Any post-exodus strategy, a spark neglected burns the house
After the nation witnessed one of the worst ever exoduses - of the people of North East in mainland India - perhaps the second such after the pre-independence run for life, and much ruckus was created over it in the Parliament, the issue is set to die a natural death.
The mass exodus was triggered by rumours planted in the media that of late had reared its ugly head with train commuters being victimised. But who orchestrated it, why and how? What its ramifications are and how to prevent such incidents in future need to be probed thoroughly.
Khanapurti usually is the ultimate end of any issue irrespective of its magnitude, or at best the GoI takes the pretext of constituting commission after commission to hide its omissions.
The endeavour Arunachal Pradesh Chief Minister Nabam Tuki in sending a three-member goodwill mission headed by MP Takam Sanjoy to Bangalore, Mysore, Hyderabad, Pune and Mumbai is praiseworthy.
The ongoing visit of Karnataka Deputy Chief Minister D Ashoka to Guwahati to persuade north east people to return, and the proposed address to the deputy resident commissioners of north east governments in Guwahati on Wednesday by goodwill team members Sanjoy, Delhi Arunachal Bhawan Deputy Resident Commissioner KN Damo and Congress leader Likha Maj, besides Maharashtra Chief Minister Prithviraj Singh's close aide Asish Dua, is equally appreciable for it would help them learn about the common problems of the region vis-à-vis the mainland.
The meeting could suggest the setting up of a national monitoring cell immediately with branches in various parts of the country, including one at Guwahati as the first step.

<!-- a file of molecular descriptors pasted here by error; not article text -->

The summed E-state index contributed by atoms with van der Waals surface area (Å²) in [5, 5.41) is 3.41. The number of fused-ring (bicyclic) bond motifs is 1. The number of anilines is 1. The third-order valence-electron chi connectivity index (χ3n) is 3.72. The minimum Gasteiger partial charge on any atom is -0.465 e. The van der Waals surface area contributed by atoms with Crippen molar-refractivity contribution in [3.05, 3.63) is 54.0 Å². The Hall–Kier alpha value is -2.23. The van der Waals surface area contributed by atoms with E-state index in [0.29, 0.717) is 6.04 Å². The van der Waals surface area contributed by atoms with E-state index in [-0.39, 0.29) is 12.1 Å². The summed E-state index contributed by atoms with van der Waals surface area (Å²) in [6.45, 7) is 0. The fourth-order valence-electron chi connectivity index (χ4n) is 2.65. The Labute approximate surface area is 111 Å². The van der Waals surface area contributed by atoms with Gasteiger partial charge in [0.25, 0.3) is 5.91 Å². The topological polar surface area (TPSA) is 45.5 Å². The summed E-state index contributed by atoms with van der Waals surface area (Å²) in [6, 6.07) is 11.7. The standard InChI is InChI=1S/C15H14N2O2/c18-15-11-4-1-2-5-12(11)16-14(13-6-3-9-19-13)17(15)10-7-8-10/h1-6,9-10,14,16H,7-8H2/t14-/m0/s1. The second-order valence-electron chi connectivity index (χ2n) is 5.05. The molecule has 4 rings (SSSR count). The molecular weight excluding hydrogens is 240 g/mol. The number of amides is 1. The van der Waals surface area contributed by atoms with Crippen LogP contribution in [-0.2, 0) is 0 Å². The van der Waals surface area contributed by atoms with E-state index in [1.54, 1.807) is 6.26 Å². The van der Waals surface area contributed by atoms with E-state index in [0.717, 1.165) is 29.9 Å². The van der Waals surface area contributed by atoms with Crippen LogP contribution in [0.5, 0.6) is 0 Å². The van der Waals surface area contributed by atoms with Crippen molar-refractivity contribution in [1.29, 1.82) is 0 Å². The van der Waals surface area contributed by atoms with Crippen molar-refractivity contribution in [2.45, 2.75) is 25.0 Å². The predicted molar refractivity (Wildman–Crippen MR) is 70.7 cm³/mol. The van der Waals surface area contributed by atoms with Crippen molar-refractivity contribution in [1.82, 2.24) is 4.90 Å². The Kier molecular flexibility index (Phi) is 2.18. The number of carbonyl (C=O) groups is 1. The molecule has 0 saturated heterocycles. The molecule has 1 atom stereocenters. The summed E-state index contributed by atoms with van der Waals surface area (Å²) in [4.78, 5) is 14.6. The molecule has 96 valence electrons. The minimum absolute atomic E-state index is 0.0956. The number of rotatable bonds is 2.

Are the mandarins of the North Block, particularly the 46 joint secretaries, all of them IAS officers without any basic training or knowledge of policing, in deep slumber? Only the voice of Shambhu Singh (in-charge of North East) is heard. What actions have they suggested to prevent such problems in future? Have they even given a second thought about doing something or, are they dozing off in their cosy air-conditioned rooms, waiting for the political bosses' direction? Have they forgotten their moral obligation to the nation?
I would like to suggest the constitution of a committee headed by former chief election commissioner J.M. Lyngdoh (from Meghalaya), former Bangalore police commissioner-turned-politician H.T. Sangliana (from Mizoram) and Delhi Joint Commissioner of Police Robin Hibu (from Arunachal Pradesh) to go to the crux of the problem, find the causes and suggest remedial steps for an institutionalized system to monitor and put a tab, so that divisive forces are caught off guard before they venture another such attempt.
I suggest the three names, for all of them belong to the north east and have proved their professionalism as upright and courageous officers in their respective fields. As they have in-depth knowledge of the socio-cultural and political set ups of the region, they would be the best to recommend steps to remove the divide between the north east and the rest of the country.
Though the exodus was highly disturbing, it proved the contribution of the people of the north east to nation building. Therefore, it would be advisable to have a national policy to remove regional disparity on any line for a pan-Indian identity to emerge in the greater interest of India to achieve the much aspired developed nation status by 2020, as envisioned by former President Dr. A.P.J. Abdul Kalam.
(The article is authored by Mr. Pradeep Kumar, Editor-in-Chief of the Arunachal Front. The words expressed in the above article are his own.)